which makes them a bit more special.

    Charles
     
  12. rogthedodge

    rogthedodge Member

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    Interesting documents to remember him by.

    I have a relative who was mobilised on 4th August, '14 fought in Palestine, Galipolli and France/Belgium, and died of wounds 11th November '18. Unlucky huh?

    He and his only brother (killed in '15) were the end of that line of the family.

    Due to Luftwaffe action in WW2 available records are very limited for both no photos found so far.
     
  13. ccheese

    ccheese Member In Perpetuity
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    Rog... In an earlier post, I mentioned that my mother was married five times.
    Her third was an Army Cpl. named Frank Waski. He was killed on D-Day and
    is buried at St. Lo. I can barely remember him, but I do remember the
    telegram.

    Charles
     
  14. evangilder

    evangilder "Shooter"
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    Wow, your poor mom. Losing one husband in one war and another in the next is a heartbreaker. It's neat that you have the original documents. The ones I have for my great great grandfather are copies from the National Archives. It's amazing how much is documented in the old service records.

    These days, so much gets redacted, you get words followed by blacked out lines. I had a buddy get his, and he had about 4 pages of just blacked out lines! I got a chuckle out of that. Here's your record, but you can't read these four pages, so we will photocopy that for you! LOL
     
  15. Njaco

    Njaco The Pop-Tart Whisperer
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    I know of one who should've died when gassed...a little corporal from Austria. :)

    Cool stuff, Charles. Both my dad and his father were 'tweeners. Nevermade the wars but did serve. I have my Dads stuff from late 50s from the Air Force.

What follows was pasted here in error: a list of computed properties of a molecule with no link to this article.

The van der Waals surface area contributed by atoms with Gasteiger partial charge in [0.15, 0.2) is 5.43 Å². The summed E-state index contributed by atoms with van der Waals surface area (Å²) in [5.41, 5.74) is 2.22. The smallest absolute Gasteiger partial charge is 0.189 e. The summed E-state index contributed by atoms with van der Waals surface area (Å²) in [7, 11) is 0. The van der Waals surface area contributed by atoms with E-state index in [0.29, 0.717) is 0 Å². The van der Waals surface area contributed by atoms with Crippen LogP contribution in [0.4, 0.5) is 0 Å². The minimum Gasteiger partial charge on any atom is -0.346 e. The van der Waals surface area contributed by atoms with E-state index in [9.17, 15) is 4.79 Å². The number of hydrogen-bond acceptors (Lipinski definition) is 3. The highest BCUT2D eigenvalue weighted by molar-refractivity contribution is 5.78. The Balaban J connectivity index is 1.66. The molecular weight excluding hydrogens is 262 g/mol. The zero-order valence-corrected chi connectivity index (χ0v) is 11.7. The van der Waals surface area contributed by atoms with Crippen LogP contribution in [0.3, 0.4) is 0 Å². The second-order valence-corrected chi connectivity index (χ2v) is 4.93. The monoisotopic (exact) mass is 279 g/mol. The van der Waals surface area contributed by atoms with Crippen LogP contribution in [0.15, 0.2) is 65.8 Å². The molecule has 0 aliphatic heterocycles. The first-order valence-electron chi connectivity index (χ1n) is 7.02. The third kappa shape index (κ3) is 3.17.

Hope you have those papers preserved somehow.
     
  16. Soundbreaker Welch?

    Soundbreaker Welch? Active Member

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    This is a great thread.
     
  17. trackend

    trackend Active Member

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    Thats interesting items cc my father died recently and when clearing out his gear we came across loads of stuff both from his WW2 service and my grandfathers WW1 including a couple of post cards sent by my grandmother to him when he was at Pashendale. All the items you have are very important as they are historic documents that give a glimps into the ordinary foot sloggers life which considering that they make up the majority is suprisingly thin on the ground compared to the higher ranks documented exploits.
     
  18. Thorlifter

    Thorlifter Well-Known Member

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    Wow. Thanks for sharing Charles and Flyboy. To me, those are a priceless treasure. I remember asking my grandmother a few WWII stories and I asked, "Do you remember when WWII ended?" She said, "WWII? I remember WWI ending!"

    She was only 3 or 4 when WWI ended, but she remember playing outside the farm house, all the men were out in the fields, (my paternal side all the men have been farmers for 100+ years) and her mother came running out of the house screaming, "It's over, It's over!" All the men came in, listened to what she said and they all shared in some fresh lemonade, then went back to work. She only guesses her mom's screams scared her so bad is the reason she remembers it.
     
  19. Negative Creep

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    I know at least 2 (but probably all) of my great-grandfathers served in World War One. One was a cook on HMS lion, and was at Jutland. The other was with a West Kent infantry regiment, and served on the Western Front, but that's all I know. Great bit of history you have; I'd love to find out about my side. My dad did discover that one of my ancestors was at Waterloo - on the French side. Seems to be quite a long record of my family in the military until my dad
     
  20. Bf109_g

    Bf109_g Member

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    Hi guys.

    I know that my great-grandfather Thomas Greig served in World War One as a driver. I have his 1914-1915 Star and a photograph of him taken during his time in France. I think I might try to find information from the Royal Engineer museum.